Research is far from clear about the relationship between tongkat ali sexual function experiencing abuse as a child and subsequent paedophile behaviour. Abused children do not inevitably become adult abusers. A review of longitudinal studies of the outcomes of child abuse by Joan Kaufman and Edward Zigler found that more than 70 per cent of all abused children did not mistreat their offspring. ‘Hardly an inevitable “cycle” commented the psychologist Carol Tavris.

Cardinal Napier’s call to lower the bar of accountability potency herb butea superba for paedophiles has the merit of encouraging a discussion of a very difficult subject. But the issue at stake is not whether they are sick people or criminals. Either way they need to be held to account for the pain and violence they inflict on children. The really important question at issue is how we neutralise the corrosive impact of their behaviour on childhood and on the relationship between generations.

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Greensboro, North Carolina: 3 Most Common Causes of Loose Vaginal Walls

Sam M. Cerda 2250 Findley Avenue Amidon, ND 58620

1. Aging

As a woman, your lady-bits is going to get lose as you get older, this is due to the muscles that work for making the vulva tight become less efficient as you grow older. Therefore, if your pussy is not tight today as it used to be a decade ago, there is no need to worry so much because it is something that is perfectly natural. This is something that happens to all women as they age. Instead, you should focus on finding a way to keep your vag tight as you age.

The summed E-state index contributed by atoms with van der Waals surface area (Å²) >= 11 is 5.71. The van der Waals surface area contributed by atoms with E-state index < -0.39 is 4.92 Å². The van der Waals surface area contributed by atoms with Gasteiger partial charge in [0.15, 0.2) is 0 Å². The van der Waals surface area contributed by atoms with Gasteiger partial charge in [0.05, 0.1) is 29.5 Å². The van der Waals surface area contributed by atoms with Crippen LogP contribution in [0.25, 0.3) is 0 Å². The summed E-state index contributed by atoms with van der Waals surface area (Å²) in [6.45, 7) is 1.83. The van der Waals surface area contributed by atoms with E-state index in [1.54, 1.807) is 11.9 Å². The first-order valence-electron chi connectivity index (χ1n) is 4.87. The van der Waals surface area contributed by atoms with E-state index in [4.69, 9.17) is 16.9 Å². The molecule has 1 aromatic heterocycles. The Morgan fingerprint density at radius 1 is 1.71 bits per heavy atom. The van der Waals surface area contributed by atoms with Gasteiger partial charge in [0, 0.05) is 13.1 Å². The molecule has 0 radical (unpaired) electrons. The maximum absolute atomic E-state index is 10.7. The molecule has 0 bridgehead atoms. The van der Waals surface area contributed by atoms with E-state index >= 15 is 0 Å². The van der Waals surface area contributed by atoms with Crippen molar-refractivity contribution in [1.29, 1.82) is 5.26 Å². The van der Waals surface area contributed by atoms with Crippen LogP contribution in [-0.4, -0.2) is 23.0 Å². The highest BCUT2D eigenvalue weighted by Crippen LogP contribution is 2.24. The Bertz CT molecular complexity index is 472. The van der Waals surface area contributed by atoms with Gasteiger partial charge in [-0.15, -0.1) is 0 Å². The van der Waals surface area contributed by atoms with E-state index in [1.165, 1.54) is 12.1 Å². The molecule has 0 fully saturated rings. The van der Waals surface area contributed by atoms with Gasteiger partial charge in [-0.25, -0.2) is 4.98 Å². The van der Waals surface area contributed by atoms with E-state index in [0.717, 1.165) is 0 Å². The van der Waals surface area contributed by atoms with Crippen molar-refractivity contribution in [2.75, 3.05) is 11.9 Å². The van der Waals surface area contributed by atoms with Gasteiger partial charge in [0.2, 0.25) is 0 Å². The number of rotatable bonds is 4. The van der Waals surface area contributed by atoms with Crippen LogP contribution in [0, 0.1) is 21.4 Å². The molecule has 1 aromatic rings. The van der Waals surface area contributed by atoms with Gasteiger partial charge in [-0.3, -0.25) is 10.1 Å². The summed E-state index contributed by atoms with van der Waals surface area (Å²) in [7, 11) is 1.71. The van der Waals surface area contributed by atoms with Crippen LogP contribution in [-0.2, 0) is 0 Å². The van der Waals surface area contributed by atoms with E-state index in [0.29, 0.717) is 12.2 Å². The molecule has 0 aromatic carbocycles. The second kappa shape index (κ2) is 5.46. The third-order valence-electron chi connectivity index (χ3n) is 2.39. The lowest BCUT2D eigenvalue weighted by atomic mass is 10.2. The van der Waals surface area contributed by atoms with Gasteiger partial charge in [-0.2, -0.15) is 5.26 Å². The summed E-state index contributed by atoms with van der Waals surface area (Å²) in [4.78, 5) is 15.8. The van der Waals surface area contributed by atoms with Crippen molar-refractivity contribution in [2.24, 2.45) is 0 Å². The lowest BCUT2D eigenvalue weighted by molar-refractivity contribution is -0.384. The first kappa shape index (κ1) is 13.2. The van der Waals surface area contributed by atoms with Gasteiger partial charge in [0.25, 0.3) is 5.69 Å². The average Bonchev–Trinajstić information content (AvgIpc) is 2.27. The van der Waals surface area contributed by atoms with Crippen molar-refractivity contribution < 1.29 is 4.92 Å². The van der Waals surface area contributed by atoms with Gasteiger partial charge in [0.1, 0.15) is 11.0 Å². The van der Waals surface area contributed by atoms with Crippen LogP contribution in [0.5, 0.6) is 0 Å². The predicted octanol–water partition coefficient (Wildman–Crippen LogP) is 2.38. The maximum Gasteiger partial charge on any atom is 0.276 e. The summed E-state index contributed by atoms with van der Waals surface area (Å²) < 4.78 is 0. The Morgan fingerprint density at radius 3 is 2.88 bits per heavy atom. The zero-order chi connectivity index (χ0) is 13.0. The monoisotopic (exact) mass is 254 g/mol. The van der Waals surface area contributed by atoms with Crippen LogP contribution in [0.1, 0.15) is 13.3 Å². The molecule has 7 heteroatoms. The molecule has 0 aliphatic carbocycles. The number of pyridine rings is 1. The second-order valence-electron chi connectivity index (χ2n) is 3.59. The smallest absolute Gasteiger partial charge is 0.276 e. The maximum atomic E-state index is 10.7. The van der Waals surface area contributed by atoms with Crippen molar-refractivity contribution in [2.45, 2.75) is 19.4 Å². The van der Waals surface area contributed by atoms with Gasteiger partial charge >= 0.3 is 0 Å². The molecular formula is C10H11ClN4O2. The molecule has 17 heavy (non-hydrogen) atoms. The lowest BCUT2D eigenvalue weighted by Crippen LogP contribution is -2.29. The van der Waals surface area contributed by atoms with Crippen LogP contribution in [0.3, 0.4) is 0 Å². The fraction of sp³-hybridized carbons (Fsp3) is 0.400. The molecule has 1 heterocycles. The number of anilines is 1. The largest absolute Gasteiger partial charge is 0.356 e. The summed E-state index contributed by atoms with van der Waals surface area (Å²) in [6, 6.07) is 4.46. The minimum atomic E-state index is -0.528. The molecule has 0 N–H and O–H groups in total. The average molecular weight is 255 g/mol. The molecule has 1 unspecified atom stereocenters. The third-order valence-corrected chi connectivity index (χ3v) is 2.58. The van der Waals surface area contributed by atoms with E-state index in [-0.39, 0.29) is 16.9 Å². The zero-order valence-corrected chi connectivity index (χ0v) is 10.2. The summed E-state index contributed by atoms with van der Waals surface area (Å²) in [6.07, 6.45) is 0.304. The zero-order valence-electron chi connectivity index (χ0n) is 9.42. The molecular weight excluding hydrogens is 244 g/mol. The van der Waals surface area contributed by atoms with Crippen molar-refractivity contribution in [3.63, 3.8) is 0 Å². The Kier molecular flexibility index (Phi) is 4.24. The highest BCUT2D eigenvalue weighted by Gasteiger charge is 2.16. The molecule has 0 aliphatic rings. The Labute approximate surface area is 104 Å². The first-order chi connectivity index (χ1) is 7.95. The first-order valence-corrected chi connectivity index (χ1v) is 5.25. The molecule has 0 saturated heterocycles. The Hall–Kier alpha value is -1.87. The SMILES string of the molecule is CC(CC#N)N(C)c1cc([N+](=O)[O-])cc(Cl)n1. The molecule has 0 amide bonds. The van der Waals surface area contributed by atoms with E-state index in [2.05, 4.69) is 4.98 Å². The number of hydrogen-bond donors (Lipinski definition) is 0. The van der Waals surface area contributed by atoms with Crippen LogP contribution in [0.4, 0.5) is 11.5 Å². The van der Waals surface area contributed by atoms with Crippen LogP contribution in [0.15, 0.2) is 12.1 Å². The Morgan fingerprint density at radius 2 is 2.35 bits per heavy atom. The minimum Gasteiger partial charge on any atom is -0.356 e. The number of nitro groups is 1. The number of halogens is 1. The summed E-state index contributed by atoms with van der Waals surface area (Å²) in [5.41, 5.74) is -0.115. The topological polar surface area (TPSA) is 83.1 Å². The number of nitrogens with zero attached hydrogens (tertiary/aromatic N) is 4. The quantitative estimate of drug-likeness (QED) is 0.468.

2. Giving birth

Your pelvic muscles are usually put under a lot of pressure every time you give birth. That is why your cervix is likely to get lose when you give birth. The higher the number of children that you give birth to, the higher the likelihood that you are going to have a lose cervix. This does not mean that all women end up with a loose vagina after giving birth. There are many women who are lucky to get back the grip they had before giving birth. The vaginal tightness of the pelvic floor can be affected tremendously if you give birth to many children in a short period. However, this does not mean that nothing can be done to make your vulva tight again.

3. Medical conditions

There are some medical conditions that can make a woman’s vulva flappy. Although this happens rarely, it is something that you should not rule out if you have a loose cervix. However, you should not make a conclusion without being examined by a doctor. You can only know if you are having a flappy pussy because of a medical condition if you are examined by a qualified medical professional.

What are my options?

As you can see above, there are a number of reasons why a vagina becomes loose or flappy. There is no way around it as it will happen to a woman one way or the other. The only thing that you can do is to prepare yourself as much as possible and to make sure that you know the effective ways to get it back.

Natural and Healthy Daily Habits

Most women do not know that everyday things can help in fighting this problem, things like proper exercise, diet as well as something as simple as drinking water can help in slowing down this body issue. These habits may seem little but it is proven by science that it works every single time. Our bodies are complicated but the solutions for loose vaginas are quite simple really.

Vaginal Tightening Creams

You can also go for a quick solution like vaginal tightening creams which have been proven to be safe and effective. There are quite a number of products out there right now that work but the most effective one that we have tried is the V-Tight gel. This particular product is made from all natural ingredients and it is completely safe to use to counter this problem that women all over the world are having. You can read my personal review of the V-Tight Gel product right here to learn more about the works of this amazing creation.